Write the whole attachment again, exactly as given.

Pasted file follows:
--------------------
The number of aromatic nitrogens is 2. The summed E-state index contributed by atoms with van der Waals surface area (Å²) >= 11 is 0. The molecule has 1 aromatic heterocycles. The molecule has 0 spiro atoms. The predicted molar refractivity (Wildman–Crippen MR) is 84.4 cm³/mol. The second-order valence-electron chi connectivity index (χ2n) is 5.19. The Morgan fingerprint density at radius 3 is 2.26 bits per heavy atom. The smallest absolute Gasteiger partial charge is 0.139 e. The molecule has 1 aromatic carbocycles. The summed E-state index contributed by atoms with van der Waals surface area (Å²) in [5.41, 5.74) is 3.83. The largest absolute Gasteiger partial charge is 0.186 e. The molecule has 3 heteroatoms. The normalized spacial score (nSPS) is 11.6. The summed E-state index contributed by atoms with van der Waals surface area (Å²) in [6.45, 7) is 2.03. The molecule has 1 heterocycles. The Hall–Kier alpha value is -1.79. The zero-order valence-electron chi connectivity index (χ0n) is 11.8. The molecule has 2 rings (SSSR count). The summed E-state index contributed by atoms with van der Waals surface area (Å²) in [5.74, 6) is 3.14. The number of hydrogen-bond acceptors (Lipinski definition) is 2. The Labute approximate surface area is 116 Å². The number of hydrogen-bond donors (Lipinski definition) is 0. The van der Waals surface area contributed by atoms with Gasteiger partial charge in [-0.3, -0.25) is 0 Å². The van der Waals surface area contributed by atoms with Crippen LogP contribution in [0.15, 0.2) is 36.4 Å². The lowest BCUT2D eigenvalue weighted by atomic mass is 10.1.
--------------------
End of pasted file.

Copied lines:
The number of aromatic nitrogens is 2. The summed E-state index contributed by atoms with van der Waals surface area (Å²) >= 11 is 0. The molecule has 1 aromatic heterocycles. The molecule has 0 spiro atoms. The predicted molar refractivity (Wildman–Crippen MR) is 84.4 cm³/mol. The second-order valence-electron chi connectivity index (χ2n) is 5.19. The Morgan fingerprint density at radius 3 is 2.26 bits per heavy atom. The smallest absolute Gasteiger partial charge is 0.139 e. The molecule has 1 aromatic carbocycles. The summed E-state index contributed by atoms with van der Waals surface area (Å²) in [5.41, 5.74) is 3.83. The largest absolute Gasteiger partial charge is 0.186 e. The molecule has 3 heteroatoms. The normalized spacial score (nSPS) is 11.6. The summed E-state index contributed by atoms with van der Waals surface area (Å²) in [6.45, 7) is 2.03. The molecule has 1 heterocycles. The Hall–Kier alpha value is -1.79. The zero-order valence-electron chi connectivity index (χ0n) is 11.8. The molecule has 2 rings (SSSR count). The summed E-state index contributed by atoms with van der Waals surface area (Å²) in [5.74, 6) is 3.14. The number of hydrogen-bond acceptors (Lipinski definition) is 2. The Labute approximate surface area is 116 Å². The number of hydrogen-bond donors (Lipinski definition) is 0. The van der Waals surface area contributed by atoms with Gasteiger partial charge in [-0.3, -0.25) is 0 Å². The van der Waals surface area contributed by atoms with Crippen LogP contribution in [0.15, 0.2) is 36.4 Å². The lowest BCUT2D eigenvalue weighted by atomic mass is 10.1.